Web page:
Marco Werman: I'm Marco Werman, this is The World. The case of Chen Guangcheng appears to have turned into a major test of U.S. — China relations. The blind Chinese dissident lawyer escaped from house arrest a week ago, he's now believed to be under the protection of U.S. diplomats in Beijing, but the Obama administration hasn't confirmed that. The president himself declined to comment today when asked about the case by a reporter at the White house, but he did go on to say this;
Ã¢â?¬Å?What I would like to say is that every time we meet with China the issue of human rights comes up. It is our belief that not only is that the right thing to do because it comports with our principles and our belief in freedom and human rights, but also because we actually think China will be stronger. Ã¢â?¬Å?
The timing of this diplomatic headache isn't great. Secretary of state Hilary Clinton is heading to Beijing this week for her key annual talks with Chinese leaders. Bob Fu is a Texas-based china rights activist who says he's a friend of Chen Guangcheng. Fu and his wife were accused of illegal religious activities in China and received asylum in the U.S. in 1997. Chen has said he doesn't want exile in the U.S., but Bob Fu says the options open to his fellow activist are limited.
Bob Fu: He may have to change his mind, look; he has been cut off from any outside communication for the past seven years, under numerous tortures and brutal treatment of his family members. He was not aware what had happened to other fellow human rights lawyers in the past year since the Jasmine Revolution. For him, he's a patriot, he loves the country, and when he escaped from his house what he said to me that he wanted to stay in China, but now the situation's changed, and I think a viable and realistic solution is for him and his family to come to the U.S. for their medical treatment and to live a peaceful life.
Werman: Do you see that as their only option now, as Chen's only option?
Fu: Unfortunately under the current situation that might be the only option left, unless there is dramatic political change and change in the minds of the Chinese top leadership, and I don't think the Chinese leaders in the Communist party want to have Chen in headline news every day.
Werman: Do you have any sense why you think Chen has been persecuted by Chinese authorities?
Fu: What he did was he documented over 100,000 cases of victims of the forced abortion and forced sterilisation in his county. He is a man of really just courageous spirit for promoting the rule of law and freedom, and really engaging in legal aid for many vulnerable groups.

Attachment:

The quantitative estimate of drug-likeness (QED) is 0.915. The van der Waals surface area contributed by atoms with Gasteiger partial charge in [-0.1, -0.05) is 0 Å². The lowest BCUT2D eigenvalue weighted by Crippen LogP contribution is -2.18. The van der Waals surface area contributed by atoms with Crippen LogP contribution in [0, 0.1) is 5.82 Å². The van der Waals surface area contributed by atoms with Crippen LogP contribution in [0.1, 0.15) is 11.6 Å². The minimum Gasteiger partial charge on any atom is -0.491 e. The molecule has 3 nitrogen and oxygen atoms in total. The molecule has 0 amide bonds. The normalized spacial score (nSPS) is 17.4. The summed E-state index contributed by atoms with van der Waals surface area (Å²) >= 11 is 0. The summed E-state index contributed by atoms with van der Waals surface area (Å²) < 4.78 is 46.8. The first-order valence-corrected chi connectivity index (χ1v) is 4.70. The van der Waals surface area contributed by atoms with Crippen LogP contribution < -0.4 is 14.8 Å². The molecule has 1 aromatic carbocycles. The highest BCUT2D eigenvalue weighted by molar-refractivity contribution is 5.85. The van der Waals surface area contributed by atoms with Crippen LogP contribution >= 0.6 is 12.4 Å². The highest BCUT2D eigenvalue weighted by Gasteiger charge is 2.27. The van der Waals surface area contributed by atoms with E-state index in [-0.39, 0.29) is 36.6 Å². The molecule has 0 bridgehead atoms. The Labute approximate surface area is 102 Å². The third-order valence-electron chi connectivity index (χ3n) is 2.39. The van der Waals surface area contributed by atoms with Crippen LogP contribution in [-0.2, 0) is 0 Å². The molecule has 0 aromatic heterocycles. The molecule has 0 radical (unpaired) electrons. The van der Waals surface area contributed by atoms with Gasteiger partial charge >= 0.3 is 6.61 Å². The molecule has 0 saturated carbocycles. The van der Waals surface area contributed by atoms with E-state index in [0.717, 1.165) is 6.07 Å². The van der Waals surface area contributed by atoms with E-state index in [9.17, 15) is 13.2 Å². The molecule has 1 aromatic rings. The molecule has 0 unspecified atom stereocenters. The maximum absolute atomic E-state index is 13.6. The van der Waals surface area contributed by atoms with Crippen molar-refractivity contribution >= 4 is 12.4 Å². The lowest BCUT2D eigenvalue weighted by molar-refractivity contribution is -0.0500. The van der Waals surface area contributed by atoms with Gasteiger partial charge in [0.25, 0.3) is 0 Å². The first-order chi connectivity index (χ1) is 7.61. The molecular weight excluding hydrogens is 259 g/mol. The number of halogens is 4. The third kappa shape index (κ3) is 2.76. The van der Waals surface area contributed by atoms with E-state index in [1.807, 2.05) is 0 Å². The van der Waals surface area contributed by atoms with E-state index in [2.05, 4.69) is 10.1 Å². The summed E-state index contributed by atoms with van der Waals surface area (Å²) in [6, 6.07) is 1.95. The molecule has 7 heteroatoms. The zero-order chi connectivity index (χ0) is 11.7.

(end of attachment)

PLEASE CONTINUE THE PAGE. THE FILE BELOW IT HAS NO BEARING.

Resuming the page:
Werman: If Washington doesn't negotiate an exit for Chen, what's going to be the reaction from Chinese human rights activists? What would be your reaction?
Fu: If Washington did not handle this case well or properly, for instance, if Chen, at the end of the day, like Yuan Xianchen's case, was handed over to china or Chinese security, I think it will be a major blow to the spirit of millions of Chinese human rights defenders, and it would certainly make the U.S. lose credibility in the eyes of the global human rights community. The damage would be huge. And this is a pivotal moment for the U.S.' civil rights history, and especially the human rights diplomacy, because Secretary Clinton has talked about Mr Chen's case and publicly appealed to the Chinese government to release Chen and his family as late as last November, and I think now is the time for her to meet her words with action and to deliver it. As for the Chinese government, Premier
Wen Jiabao, to whom Chen had appealed after he escaped, has repeatedly called for political reform, called for rule of law, called for social justice and equality, I think it's time for the Chinese leaders to deliver what they said with action. I think Chen's case will be a litmus test for the sincerity on both sides of the government.
Werman: Bob, just one last question, I'm curious to know what aspect or part of Chen's cause and goals do you and your organisation CHINAaid support?
Fu: The painful thing was to see every day how Chen and his family were treated brutally, his 6 year old daughter had to be escorted and searched every day by three guards, and his mother on her 80th birthday was beaten up, and was not allowed to go to hospital. These kinds of details make me wonder why a blind man with courage to advance China's rule of law had to be treated that way? That's painful. But at the same time, now I can see that there is some light, that he might be free and finally get some safety, so I'm joyful and hopeful at this moment.
Werman: Bob Fu, an America based China rights activist and friend of Chen Guangcheng. He's president of the CHINAaid association in Midland Texas. Bob, thank you very much.
Fu: Thank you for having me.